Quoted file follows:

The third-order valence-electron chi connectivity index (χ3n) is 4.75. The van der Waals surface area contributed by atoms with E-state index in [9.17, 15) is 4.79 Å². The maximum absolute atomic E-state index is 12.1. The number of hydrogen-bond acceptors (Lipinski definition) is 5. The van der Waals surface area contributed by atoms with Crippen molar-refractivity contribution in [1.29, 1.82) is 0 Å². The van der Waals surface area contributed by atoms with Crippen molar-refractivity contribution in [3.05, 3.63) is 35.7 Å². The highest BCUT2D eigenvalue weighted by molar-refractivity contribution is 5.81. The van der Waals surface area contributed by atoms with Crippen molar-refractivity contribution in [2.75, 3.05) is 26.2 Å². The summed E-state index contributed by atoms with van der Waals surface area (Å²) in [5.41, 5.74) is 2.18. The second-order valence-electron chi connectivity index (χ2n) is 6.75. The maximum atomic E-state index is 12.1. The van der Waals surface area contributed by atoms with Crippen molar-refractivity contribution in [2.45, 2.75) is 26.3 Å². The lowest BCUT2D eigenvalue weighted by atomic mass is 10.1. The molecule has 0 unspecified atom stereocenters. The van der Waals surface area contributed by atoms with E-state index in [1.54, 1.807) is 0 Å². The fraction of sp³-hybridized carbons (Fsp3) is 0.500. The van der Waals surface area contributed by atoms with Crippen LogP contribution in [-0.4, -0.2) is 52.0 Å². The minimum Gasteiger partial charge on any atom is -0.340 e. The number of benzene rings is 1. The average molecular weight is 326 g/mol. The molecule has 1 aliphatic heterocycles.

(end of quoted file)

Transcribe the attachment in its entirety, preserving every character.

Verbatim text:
The third-order valence-electron chi connectivity index (χ3n) is 4.75. The van der Waals surface area contributed by atoms with E-state index in [9.17, 15) is 4.79 Å². The maximum absolute atomic E-state index is 12.1. The number of hydrogen-bond acceptors (Lipinski definition) is 5. The van der Waals surface area contributed by atoms with Crippen molar-refractivity contribution in [1.29, 1.82) is 0 Å². The van der Waals surface area contributed by atoms with Crippen molar-refractivity contribution in [3.05, 3.63) is 35.7 Å². The highest BCUT2D eigenvalue weighted by molar-refractivity contribution is 5.81. The van der Waals surface area contributed by atoms with Crippen molar-refractivity contribution in [2.75, 3.05) is 26.2 Å². The summed E-state index contributed by atoms with van der Waals surface area (Å²) in [5.41, 5.74) is 2.18. The second-order valence-electron chi connectivity index (χ2n) is 6.75. The maximum atomic E-state index is 12.1. The van der Waals surface area contributed by atoms with Crippen molar-refractivity contribution in [2.45, 2.75) is 26.3 Å². The lowest BCUT2D eigenvalue weighted by atomic mass is 10.1. The molecule has 0 unspecified atom stereocenters. The van der Waals surface area contributed by atoms with E-state index in [1.54, 1.807) is 0 Å². The fraction of sp³-hybridized carbons (Fsp3) is 0.500. The van der Waals surface area contributed by atoms with Crippen LogP contribution in [-0.4, -0.2) is 52.0 Å². The minimum Gasteiger partial charge on any atom is -0.340 e. The number of benzene rings is 1. The average molecular weight is 326 g/mol. The molecule has 1 aliphatic heterocycles.